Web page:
The 411 on Running a Background Check on a Current Employee

Written by NationSearch Information on May 25, 2018

When you hire a new employee, the responsible thing to do is to run a series of background checks on him or her. This will clue you into any past indiscretions that may endanger your business and employees, and will enable you to check the accuracy of information that a potential employee has provided to you.

But, what happens when you choose to run a background check on an existing employee rather than a new hire? Many businesses are following this type of rescreening practice as a way to ensure safety and decrease their chances of liability. So, let’s take a look at what you need to know about running a background check on a current employee:

Why You Might Run a Background Check on Current Employees

There’s no way that any business can know everything that each employee is doing when they’re not on the clock. It is possible that a current employee may have had a run-in with the law while under your employ, which would explain an absence or two that seemed to come out of nowhere. You can sometimes get a clue into such things by paying attention to an employee’s behavior. If their work has suffered recently or they seem to be on edge, perhaps they have legal troubles on their mind. If those legal troubles include anything of a violent nature, it’s definitely something that you should be made aware of. Another reason why you might need to run a background check on an existing employee is for underwriting purposes if he or she uses a company vehicle.


Conducting a Search Takes a Bit of Finesse

If you’ve decided to run background checks on current employees, you must take certain things into consideration. First, you must do it in such a way that is fair and not discriminatory. This is often accomplished by running a routine check on all employees every two or three years. It can also be done fairly by running a search on everyone in the event that illegal conduct has occurred. The second consideration: each employee must give consent to a background check. In some cases, consent by an employee made at the time of hiring will equal lifetime consent, but it’s also possible that new consent must be given for each new background search.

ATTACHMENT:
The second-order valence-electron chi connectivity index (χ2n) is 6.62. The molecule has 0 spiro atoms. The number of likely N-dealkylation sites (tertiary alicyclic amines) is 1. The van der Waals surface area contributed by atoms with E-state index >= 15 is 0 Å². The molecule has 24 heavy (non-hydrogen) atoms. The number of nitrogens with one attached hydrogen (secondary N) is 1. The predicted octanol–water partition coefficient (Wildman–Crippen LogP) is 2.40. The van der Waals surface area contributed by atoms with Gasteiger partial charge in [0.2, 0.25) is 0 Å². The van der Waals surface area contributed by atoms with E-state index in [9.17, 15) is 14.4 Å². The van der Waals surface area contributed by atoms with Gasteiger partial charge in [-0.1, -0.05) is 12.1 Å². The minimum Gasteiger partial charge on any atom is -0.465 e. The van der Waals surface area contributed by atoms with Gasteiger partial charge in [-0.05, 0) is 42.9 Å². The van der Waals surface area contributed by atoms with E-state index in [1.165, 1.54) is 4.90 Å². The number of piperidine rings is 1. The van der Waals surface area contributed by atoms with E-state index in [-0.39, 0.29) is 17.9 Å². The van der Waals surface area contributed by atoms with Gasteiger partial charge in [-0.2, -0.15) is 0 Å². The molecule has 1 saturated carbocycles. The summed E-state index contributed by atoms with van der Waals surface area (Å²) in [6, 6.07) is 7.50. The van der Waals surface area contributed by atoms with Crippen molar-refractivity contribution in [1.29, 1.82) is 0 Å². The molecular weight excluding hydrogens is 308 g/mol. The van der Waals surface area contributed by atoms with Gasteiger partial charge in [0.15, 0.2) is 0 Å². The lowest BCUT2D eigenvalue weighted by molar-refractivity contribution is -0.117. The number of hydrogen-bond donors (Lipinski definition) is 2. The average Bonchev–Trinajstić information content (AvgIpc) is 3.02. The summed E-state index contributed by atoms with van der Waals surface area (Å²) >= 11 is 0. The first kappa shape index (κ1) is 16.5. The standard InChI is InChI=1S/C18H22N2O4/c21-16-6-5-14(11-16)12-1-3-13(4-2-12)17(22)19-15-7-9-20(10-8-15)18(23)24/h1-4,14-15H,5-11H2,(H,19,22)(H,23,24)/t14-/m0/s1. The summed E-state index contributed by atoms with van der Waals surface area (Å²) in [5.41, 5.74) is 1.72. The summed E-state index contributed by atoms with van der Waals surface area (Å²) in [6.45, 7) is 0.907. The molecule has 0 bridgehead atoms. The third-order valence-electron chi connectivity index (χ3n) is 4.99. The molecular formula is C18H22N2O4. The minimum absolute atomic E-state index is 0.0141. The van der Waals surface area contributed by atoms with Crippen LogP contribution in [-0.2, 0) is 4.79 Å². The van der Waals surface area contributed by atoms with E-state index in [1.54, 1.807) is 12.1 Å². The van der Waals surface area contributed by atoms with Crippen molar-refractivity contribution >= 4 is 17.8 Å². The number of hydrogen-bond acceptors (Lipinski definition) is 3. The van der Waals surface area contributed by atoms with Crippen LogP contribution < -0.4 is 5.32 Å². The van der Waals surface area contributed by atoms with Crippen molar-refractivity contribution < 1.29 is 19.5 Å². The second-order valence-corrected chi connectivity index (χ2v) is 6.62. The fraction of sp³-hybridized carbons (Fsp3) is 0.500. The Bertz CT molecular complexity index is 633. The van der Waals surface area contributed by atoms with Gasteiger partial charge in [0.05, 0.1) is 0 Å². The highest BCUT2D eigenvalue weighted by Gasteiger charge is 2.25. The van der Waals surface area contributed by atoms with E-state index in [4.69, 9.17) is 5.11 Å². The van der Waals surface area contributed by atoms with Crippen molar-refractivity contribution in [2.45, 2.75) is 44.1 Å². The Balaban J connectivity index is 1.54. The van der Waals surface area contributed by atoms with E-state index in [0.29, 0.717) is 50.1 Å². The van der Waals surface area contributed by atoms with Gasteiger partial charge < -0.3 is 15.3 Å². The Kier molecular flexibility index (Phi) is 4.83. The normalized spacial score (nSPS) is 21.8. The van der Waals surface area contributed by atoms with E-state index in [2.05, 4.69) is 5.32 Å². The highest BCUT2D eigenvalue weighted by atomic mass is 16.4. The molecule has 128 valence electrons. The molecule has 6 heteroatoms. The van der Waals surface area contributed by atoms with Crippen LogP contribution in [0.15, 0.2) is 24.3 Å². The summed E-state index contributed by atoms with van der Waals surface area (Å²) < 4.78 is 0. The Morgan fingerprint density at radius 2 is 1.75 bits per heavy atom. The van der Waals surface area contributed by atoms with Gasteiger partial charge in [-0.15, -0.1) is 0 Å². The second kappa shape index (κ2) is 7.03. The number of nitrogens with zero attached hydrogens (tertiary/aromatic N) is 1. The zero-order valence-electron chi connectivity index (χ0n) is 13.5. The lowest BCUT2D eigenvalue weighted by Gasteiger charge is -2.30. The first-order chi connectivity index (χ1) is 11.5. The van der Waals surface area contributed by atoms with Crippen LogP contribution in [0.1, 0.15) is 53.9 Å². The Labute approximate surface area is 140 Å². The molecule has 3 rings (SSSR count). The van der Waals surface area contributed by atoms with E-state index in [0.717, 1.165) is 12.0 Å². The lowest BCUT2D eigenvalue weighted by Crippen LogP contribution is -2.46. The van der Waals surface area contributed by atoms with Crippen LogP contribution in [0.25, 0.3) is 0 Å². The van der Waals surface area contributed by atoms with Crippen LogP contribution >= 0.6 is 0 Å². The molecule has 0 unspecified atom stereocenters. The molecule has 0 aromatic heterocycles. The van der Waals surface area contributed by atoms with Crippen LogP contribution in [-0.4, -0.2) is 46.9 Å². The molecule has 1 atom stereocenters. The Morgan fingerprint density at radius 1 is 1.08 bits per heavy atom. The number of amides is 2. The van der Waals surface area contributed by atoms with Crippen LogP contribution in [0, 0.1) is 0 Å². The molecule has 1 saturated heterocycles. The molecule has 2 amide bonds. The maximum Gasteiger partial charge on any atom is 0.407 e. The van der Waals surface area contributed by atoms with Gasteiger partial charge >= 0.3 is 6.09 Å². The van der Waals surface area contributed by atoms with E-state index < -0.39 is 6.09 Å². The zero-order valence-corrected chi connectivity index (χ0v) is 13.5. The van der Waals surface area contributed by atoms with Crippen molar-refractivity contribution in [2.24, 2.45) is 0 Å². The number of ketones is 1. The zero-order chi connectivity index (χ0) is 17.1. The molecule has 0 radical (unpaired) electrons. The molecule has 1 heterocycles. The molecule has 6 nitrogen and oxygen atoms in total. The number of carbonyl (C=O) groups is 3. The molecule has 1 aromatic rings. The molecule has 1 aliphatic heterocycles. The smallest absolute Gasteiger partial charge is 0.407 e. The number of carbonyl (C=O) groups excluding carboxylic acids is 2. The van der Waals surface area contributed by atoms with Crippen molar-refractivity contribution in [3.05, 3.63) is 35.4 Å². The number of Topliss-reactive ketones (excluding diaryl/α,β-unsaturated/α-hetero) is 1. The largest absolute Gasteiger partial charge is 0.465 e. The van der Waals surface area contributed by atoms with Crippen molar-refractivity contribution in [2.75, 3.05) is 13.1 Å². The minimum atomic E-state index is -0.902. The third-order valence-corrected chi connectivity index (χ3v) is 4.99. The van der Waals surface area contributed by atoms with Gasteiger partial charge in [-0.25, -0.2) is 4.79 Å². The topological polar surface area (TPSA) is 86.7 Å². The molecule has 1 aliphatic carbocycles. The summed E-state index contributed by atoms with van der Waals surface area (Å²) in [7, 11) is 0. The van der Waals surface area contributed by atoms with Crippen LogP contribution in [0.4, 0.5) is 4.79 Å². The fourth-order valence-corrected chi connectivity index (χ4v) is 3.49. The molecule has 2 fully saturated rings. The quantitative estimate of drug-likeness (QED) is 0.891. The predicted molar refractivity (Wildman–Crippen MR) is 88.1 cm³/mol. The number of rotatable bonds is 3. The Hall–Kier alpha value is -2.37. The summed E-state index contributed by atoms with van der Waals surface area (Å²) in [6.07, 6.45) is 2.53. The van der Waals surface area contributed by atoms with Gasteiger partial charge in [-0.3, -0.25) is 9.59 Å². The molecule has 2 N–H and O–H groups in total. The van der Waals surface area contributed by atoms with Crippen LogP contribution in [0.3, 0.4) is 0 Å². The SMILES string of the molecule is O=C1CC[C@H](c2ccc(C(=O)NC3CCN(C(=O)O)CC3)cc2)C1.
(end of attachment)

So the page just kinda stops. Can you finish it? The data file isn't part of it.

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The Decision to Fire an Existing Employee Based on the Results

Once you’ve run a background check on your current employees, you’ll need to decide how to proceed with any new information you’ve come across. If nothing comes back, then your job is easy - just let them know that the search has been concluded successfully. If new information comes up, primarily criminal in nature, you need to figure out if firing the employee is the right thing to do. There is no easy answer. On the one hand, you don’t want your other employees to be in any sort of danger. But, on the other hand, if you find a criminal offense that didn’t involve violence or excessive drug use, you might decide there’s no reason to fire the person. Also, if you do find something in your search, you must divulge to the employee what you found prior to terminating employment using the FCRA’s preadverse action process so that he or she will have time to dispute  the accuracy of the info.

 

Whether you want to check out a new hire or current employee, running background checks will prove to be invaluable in assisting to keep your business and its employees safe. NationSearch can run a series of checks including criminal, drug abuse, employment, education, and others. Reach out today and we’ll help decide which searches are best for you.

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Topics: background screening services, Background Check, current employee background check

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